Lucy’s Law officially comes into force


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06 April 2020
Third party ban on puppy and kitten sales - known as “Lucy’s Law” - finally comes into force.

New legislation to end puppy and kitten farming has finally come into force today, after being laid in parliament last May.

Known as “Lucy’s Law” and named after Lucy, a Cavalier King Charles Spaniel who died in 2016 after being subjected to appalling conditions on a Welsh puppy farm, the legislation will mean that anyone looking to buy or adopt a puppy or kitten must now either deal directly with a licensed breeder, or visit an animal rehoming centre or shelter .

What does the ban mean?

Lucy’s Law means that puppies and kittens can no longer be sold by or through a third party; for example a commercial pet shop or an individual online. Only licensed breeders who have bred the animal themselves will be legally allowed to sell puppies and kittens to prospective pet owners, from the animal's place of birth.


  • Anyone looking to buy or adopt a puppy or kitten under six months old must either deal directly with a licensed breeder, or an animal rehoming centre.
  • Puppy sales will only legally be able to be completed after they are eight weeks old, from the home or environment in which they were born, and within the presence of the breeder and the mother.
  • The ban will put an end to the early separation of puppies and kittens from their mothers, as well as the terrible conditions in which some of these animals are bred. Such practices can cause lifelong socialisation issues for the animals, as well as increasing the likelihood of them developing preventable diseases.

As well as protecting and improving the lives of animals, the ban will also protect the public from being tricked by unscrupulous sellers; and deter puppy smugglers who abuse the Pet Travel Scheme (PETS) by bringing underage puppies into the UK, which are then sold on for financial gain.

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Mayhew’s support for Lucy’s Law

The decision to ban third party sales follows years of high profile campaigning by animal welfare charities including Mayhew, and was taken following a public consultation in 2018 that revealed a 95% support for the ban.

Mayhew CEO Caroline Yates attended the garden reception hosted by the then Environment Secretary Michael Gove back in 2018, where the decision to implement the ban was officially announced; and we were thrilled to welcome the then Parliamentary Undersecretary of State for Animal Welfare, David Rutley MP, to Mayhew last May in celebration of the ban being laid in parliament.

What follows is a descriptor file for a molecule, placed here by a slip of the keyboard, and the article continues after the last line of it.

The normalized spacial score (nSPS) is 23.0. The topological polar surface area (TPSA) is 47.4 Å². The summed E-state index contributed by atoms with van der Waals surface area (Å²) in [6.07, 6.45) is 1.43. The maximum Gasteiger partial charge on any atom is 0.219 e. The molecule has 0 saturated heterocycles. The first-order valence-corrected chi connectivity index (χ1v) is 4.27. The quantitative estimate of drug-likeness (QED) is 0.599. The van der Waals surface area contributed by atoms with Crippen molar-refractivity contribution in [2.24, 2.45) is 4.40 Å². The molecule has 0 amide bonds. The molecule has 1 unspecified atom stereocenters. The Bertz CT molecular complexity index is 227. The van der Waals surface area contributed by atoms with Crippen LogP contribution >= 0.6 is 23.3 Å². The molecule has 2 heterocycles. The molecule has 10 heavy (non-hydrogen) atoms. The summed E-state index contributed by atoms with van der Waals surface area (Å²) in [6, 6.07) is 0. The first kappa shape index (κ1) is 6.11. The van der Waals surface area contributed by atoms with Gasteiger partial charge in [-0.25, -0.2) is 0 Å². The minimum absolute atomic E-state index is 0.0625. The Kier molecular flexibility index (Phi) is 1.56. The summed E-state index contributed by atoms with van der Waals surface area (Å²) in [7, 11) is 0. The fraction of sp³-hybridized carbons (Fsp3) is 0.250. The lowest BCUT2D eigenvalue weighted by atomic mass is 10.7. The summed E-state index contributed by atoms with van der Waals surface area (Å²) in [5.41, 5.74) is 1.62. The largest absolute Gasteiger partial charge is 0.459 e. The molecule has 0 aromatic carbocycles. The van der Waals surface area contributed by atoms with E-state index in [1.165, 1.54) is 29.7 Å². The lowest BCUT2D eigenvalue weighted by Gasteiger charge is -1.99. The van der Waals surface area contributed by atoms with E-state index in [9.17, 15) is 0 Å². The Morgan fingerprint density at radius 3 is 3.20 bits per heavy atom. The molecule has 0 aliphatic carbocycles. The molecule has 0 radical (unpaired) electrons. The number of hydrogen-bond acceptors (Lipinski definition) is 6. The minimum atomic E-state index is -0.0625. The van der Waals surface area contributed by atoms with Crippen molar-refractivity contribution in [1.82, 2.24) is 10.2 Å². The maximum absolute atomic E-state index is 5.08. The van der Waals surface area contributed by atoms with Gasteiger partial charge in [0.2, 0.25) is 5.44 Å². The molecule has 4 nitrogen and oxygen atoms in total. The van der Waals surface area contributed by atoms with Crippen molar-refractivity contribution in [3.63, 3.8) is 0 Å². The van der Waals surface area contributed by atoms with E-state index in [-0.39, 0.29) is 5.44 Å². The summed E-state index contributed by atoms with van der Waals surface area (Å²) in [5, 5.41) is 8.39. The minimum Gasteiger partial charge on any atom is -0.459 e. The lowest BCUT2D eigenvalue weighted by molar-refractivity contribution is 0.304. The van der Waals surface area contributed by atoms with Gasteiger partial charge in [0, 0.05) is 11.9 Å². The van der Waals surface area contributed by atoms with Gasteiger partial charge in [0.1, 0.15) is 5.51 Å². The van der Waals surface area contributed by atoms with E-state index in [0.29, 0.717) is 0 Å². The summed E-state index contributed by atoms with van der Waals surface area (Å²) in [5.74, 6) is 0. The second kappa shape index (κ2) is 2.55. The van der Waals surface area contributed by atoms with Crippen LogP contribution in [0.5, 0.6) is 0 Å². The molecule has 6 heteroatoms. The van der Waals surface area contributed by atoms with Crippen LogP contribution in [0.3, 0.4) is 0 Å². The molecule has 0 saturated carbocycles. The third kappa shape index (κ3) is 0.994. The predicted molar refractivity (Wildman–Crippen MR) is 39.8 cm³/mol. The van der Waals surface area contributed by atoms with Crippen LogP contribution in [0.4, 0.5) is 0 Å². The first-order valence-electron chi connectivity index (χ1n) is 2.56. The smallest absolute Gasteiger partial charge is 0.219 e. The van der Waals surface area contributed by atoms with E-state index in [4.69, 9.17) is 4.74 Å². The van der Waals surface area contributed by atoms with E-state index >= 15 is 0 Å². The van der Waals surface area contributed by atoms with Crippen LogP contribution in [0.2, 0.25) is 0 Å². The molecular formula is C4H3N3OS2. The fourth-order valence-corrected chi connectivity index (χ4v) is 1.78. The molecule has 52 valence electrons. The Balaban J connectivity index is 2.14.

Minister Rutley met Caroline Yates and members of our Animal Welfare team, as well as some of the dogs, cats, kittens and puppies whom we were caring for at the time.

Case study - Cyril

For one particular dog who Minister Rutley met, the Lucy’s Law announcement provided some much needed light at the end of the tunnel.

Eight-year-old Pomeranian, Cyril, (pictured) came to us after being attacked by another dog. He was covered in deep wounds, had heavily matted fur and was missing a couple of teeth. We suspected that he had been kept in poor quality conditions on a puppy farm, and had possibly been used for breeding.

After treating his wounds and settling him into a warm and cosy kennel to recover, our Kennels team noticed he repeatedly walked in tight circles – a sign of psychological trauma, indicating he’d previously been confined to an extremely small area.

He was also incredibly possessive of any food and toys that were given to him, and we surmised that this was most likely a sign that he had been mistreated and neglected over a long period of time.

We were determined to help bring Cyril out of his shell, and started a gentle rehabilitation programme – and happily, our care and dedication soon brought Cyril out of his shell.

After a few months at Mayhew, Cyril was ready to find his forever home, and we’re thrilled to report he is now settled down with a loving owner who is continuing his rehabilitation programme.